Ministry Branding and Culture: Two Sides of the Same Coin

Your church’s culture is the combined effect of the interacting thoughts, values, thoughts, attitudes, and actions that define the life of your church. At the same time, your church probably pumps out communications all day long but misses the opportunity to constantly reflect and reinforce its vision.

Have you ever considered the fact that your culture and your brand are actually two sides of the same coin?

In her post titled What’s Keeping Your Company Culture Intact and Thriving?, Laura McKnight suggests that organizations should “[make] the most of your team’s desire to do good.” Comments like that get my inner philosophy nerd all excited because they point to this idea that I’ve mentioned a time or twelve on this site. Organizations, culture, leadership, engagement, etc–they’re all about helping all parties involved become more appropriately human.

As humans, there are things we naturally want to do. You’ll notice I didn’t say we naturally always do them; but we have aspirations, at least much of the time, of being kind to our fellow man and so on. It would make sense, then, that organizations would live and lead in light of that understanding. If organizations are indeed clumps of humans working and living life together for the bulk of their waking hours, why wouldn’t you want to integrate doing good into your organization’s way of life? Organizations are literally habitats for humans, after all.

These humans, these folks next to you and me at the office, if given the opportunity, would likely want to help out their fellow man somehow. I mean, we see it inside the organization all the time, don’t we? Or at least when we’re working the way we all want to work we see it, right? We see someone who needs help, so we help them. We see someone struggling, so we come alongside, put our arm around them, and try to assist. This is that desire to do good that Laura was mentioning in her post. So why wouldn’t we, as organizations and leaders, employ proactive strategies to turn that desire inside-out?

For regular readers of this site, this idea isn’t anything new. I’ve said the same thing about marketing for a long time. It all comes back to culture.

If culture is who you are–your organization’s identity–then it becomes a matter of living it internally and then figuring out compelling ways to help others connect with it externally.

That’s why branding and culture are two sides of the same coin.

So why not stoke the flames that might be smoldering inside your team? Why not give them even more opportunity to do what they were wired to do in a sense? As organizations and leaders, let’s proactively provide chances for our folks to do good, both inside and outside the walls of the organization.

Read more from Matt here.

Download PDF

Tags: , ,

| What is MyVisionRoom? > | Back to Culture >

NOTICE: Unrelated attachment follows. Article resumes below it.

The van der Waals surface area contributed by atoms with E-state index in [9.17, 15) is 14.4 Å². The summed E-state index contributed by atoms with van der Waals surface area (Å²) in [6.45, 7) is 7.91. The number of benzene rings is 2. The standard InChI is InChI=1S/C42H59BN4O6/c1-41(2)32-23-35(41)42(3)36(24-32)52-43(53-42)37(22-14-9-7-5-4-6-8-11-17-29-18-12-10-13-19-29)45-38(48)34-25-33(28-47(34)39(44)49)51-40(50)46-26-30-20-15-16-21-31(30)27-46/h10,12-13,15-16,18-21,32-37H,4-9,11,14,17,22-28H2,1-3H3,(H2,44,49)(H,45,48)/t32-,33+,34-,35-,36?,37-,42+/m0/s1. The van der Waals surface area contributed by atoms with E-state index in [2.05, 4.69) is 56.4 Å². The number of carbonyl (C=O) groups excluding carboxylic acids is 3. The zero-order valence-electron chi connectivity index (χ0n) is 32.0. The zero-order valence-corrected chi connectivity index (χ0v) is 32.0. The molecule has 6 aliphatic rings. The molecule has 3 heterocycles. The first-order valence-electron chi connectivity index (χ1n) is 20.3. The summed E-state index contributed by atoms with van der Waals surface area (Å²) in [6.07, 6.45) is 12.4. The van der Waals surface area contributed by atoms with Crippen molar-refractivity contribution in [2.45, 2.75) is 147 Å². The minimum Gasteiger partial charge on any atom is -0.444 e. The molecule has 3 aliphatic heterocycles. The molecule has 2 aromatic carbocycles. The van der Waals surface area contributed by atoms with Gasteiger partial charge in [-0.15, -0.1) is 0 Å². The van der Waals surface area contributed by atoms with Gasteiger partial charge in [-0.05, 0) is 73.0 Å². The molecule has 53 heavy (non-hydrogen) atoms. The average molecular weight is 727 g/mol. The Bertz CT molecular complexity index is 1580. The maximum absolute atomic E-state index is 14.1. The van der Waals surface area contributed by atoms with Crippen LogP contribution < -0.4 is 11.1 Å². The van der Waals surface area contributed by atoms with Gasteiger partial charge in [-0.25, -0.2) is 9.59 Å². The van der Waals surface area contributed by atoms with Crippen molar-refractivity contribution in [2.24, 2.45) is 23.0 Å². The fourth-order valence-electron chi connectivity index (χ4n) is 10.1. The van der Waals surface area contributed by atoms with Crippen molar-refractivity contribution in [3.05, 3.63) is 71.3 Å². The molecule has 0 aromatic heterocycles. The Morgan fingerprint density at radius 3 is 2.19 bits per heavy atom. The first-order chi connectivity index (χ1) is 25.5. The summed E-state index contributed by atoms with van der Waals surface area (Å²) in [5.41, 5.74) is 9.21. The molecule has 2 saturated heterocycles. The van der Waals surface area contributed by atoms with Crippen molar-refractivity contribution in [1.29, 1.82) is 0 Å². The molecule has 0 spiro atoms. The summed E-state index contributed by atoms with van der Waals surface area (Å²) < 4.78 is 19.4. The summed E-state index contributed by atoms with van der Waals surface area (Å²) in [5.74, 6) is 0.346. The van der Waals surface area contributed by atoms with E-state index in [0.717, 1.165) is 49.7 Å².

Matt Monge

Matt Monge

Matt is a cancer survivor who’s dead set on making the world a better place by helping organizations be better places to work. He’s currently Chief Culture Officer at Mazuma Credit Union, and also does speaking and consulting work to help other organizations with culture, development, recruiting, and leadership. He has been recognized as one of Credit Union Times’ “Trailblazers 40 Below,” and has spoken at national conferences for CUNA and NAFCU in addition to other events. He has written articles for Training magazine, the Credit Union Times, the Credit Union Executives Society, is a contributor for CU Insight, and an editor for CU Water Cooler. He is also a Training magazine Top 125 Award winner. Matt is earning his Master’s degree in Organizational Leadership from Gonzaga University.

See more articles by >


What say you? Leave a comment!

Recent Comments
I like it Mac and do agree with your opinions on the matter. Thanks much
— winston
In this era, we have the opportunity of professional church staff today who utilize their gifting to shape the image and atmosphere of the church organization. But the 100% real impact on the church visitors is genuine evidence of changed lives by the gospel and the active growing discipleship (just as it was in the first century church). One demonstration is financially rich believers ministering equally together with poor believers (how odd, and incredibly miraculous; all humble and bow at the foot of the cross.). It is the awesome contrast of church members vocations, race, gender, age, maturity, gifting, humility that demonstrates to visitors "there is a Spirit in the place". That first-time guest list of 10 are "physical excuses", not spiritual excuses. Those don't tell the story. The condition of facilities and publicly greeting people have zero to do with it. The power of God in and through believers lives dedicated to impact other people with their relationship bridge-building of acceptance of the lost around them. Empowered believers are infectious, loving, helpful, giving, self-less, dynamic, compelling, bold, Christ-filled. As I have been in many church settings domestically and internationally, the facilities can be poor, and yet the fellowship can still be rich. We need to operate with first church humility. People come to Christ on His terms, not on our human abilities of hospitality. A huge catastrophe in a community, disaster relief brings lots of people into churches – many come to the church in those terrible conditions no matter the physical condition of the local church. Off the condition of facility, and onto the condition of God's people (living stones).... and everything else will grow.... and the other physical issues will be corrected by the staff.
— Russ Wright
"While I understand the intent behind this phrase" Expound please. What do you understand to be the intent behind that phrase?
— Ken

Clarity Process

Three effective ways to start moving toward clarity right now.